Also of key importance is the rapid growth of the Chinese venture capital (VC) industry. As the Chinese digital economy giants, Baidu, Alibaba, and Tencent (collectively referred to as the 'BAT') stand behind approximately 50% of all Chinese VC investment, there is a distinct channelling of funds towards digital economy innovation. According to the McKinsey Global Institute (MGI) report, 'Digital China: Powering the economy to global competitiveness', China is the leading nation for VC investment in the fintech sector and in the top two for each of virtual reality (VR), autonomous driving, wearables, and education technology. This puts the country in good stead for the future, and complements on the consumer side the efforts on the industrial side to upgrade manufacturing through automation and robotics, under the 'Made in China 2015' programme.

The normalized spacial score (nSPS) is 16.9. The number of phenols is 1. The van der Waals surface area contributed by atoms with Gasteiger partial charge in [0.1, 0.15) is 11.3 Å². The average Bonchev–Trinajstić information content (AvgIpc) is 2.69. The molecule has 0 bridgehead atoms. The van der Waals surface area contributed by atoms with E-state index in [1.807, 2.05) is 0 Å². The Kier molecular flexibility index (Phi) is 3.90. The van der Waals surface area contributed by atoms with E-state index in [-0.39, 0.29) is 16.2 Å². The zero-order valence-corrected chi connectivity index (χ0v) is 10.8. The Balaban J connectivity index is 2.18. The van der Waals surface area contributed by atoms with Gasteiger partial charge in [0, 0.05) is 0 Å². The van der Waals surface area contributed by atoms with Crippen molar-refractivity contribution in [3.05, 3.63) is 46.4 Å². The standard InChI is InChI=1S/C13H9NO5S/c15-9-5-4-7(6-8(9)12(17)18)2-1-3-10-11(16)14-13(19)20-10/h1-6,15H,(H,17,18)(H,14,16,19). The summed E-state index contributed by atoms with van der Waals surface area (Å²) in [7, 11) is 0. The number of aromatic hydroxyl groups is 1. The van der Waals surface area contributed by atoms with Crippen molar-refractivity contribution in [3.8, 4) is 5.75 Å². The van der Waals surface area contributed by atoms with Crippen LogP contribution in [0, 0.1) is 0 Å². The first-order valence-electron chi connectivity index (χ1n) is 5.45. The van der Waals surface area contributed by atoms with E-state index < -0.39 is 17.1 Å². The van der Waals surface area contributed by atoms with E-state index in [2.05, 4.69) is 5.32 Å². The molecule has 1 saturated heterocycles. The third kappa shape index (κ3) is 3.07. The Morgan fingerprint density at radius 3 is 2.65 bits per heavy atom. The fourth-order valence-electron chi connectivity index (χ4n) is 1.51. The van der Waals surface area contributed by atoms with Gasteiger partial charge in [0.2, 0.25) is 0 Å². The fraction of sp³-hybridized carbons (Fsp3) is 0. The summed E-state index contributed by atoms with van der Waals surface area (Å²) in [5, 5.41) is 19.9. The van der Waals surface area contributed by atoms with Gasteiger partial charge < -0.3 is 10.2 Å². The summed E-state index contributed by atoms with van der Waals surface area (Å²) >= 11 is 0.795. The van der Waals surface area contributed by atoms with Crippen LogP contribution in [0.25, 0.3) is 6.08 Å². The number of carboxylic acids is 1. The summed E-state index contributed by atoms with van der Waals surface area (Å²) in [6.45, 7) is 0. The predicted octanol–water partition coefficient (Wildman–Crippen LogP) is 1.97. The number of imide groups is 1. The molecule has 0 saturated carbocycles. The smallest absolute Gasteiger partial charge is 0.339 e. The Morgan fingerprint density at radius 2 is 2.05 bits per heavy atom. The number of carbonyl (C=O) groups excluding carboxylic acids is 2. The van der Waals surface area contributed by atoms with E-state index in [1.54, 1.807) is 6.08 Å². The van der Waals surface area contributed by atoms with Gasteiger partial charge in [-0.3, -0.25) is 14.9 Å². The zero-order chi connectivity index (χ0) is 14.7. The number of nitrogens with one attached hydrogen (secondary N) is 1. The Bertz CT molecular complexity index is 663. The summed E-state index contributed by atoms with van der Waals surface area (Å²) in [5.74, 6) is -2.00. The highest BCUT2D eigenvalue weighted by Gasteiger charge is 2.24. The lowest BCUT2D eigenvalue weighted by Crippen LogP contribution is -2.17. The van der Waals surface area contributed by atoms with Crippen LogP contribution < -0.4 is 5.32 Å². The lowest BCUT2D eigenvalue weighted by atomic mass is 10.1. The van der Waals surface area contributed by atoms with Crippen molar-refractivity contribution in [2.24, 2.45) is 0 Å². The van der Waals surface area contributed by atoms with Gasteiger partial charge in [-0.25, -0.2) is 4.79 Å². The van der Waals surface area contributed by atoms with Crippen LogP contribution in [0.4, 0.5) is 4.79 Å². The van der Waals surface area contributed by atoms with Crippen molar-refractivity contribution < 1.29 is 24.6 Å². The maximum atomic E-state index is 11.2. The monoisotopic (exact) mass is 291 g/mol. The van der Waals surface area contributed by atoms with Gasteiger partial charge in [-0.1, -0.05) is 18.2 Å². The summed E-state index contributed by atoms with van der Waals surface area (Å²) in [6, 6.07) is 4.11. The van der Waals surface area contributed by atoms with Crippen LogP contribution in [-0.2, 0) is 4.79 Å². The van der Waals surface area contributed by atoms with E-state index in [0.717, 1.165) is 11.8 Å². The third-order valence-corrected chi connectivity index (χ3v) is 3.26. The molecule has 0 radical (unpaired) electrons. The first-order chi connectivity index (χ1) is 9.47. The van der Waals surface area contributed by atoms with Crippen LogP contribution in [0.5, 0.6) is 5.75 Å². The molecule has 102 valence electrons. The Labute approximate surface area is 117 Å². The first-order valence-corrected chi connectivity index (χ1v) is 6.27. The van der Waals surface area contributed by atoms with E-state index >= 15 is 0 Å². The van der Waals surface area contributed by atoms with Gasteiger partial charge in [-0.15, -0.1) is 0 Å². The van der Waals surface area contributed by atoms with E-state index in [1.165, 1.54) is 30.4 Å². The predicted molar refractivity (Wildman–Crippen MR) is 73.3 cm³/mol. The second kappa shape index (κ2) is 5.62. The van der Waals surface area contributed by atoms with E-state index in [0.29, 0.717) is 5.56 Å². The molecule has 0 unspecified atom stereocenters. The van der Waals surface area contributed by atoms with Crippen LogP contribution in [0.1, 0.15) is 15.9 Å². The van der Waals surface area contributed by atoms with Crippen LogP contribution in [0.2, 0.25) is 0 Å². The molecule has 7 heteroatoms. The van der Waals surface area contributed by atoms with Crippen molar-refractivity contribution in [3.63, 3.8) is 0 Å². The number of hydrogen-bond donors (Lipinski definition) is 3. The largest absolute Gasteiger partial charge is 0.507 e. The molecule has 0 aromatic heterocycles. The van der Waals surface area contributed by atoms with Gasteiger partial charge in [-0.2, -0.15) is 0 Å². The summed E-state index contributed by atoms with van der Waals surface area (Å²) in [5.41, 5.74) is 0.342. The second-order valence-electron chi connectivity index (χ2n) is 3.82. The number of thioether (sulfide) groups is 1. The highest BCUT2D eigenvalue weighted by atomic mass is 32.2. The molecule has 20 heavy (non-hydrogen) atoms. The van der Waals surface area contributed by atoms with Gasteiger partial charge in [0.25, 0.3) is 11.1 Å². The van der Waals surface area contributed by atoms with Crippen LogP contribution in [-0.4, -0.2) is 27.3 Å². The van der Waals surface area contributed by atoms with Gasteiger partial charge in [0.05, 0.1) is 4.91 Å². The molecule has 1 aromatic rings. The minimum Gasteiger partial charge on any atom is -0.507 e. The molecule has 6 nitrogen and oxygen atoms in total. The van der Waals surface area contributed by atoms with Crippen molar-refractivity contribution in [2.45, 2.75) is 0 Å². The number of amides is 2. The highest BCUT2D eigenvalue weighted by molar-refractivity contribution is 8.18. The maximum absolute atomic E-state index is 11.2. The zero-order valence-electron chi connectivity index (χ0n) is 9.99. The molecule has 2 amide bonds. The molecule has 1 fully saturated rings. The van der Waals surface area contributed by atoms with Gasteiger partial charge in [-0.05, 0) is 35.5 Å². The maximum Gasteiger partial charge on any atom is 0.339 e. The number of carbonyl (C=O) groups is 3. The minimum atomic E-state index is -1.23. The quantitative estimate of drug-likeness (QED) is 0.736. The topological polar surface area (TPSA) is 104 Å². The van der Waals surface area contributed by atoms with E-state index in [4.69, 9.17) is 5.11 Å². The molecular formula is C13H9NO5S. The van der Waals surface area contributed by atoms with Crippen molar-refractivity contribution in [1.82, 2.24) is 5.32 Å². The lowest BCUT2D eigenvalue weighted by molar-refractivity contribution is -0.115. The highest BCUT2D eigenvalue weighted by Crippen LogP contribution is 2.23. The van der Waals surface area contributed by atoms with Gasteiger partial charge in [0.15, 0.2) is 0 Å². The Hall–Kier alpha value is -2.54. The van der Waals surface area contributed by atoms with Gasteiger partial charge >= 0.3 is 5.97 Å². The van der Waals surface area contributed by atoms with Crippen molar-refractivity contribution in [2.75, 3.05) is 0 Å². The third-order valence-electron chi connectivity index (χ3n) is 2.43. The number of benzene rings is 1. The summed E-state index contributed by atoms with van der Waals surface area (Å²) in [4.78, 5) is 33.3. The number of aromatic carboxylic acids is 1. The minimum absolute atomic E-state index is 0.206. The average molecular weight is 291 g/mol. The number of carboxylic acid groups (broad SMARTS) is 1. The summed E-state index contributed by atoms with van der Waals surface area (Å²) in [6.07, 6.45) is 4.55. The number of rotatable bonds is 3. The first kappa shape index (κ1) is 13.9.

Many commentators now observe that the trade issues with the US may further accelerate the trend already well under way for low-end, low-margin processing activity for clothes, toys, and so on, to be relocated to Southeast Asia and India, and Chinese manufacturing to shift towards middle and high-tech production, including vehicles, electrical and construction equipment, as supported by automation and robots.

Behind these statistics and trends stand the Chinese innovation tax policies, including R&D super deduction, high and new technology enterprise (HNTE) and advance technology services enterprise (ATSE) incentives, expensing equipment of less than RMB 5 million, and so on. We set out below our observations on recent progress made with these measures, and potential future directions.

R&D expense super deduction expanded

As in many countries around the world, China uses an R&D bonus (or 'super') deduction regime to support enterprise innovation. The origins of China's R&D bonus deduction policy can be traced back as far as 1996, but the prevailing R&D bonus deduction framework was introduced in 2015, Caishui 2015 No. 119, (Circular 119).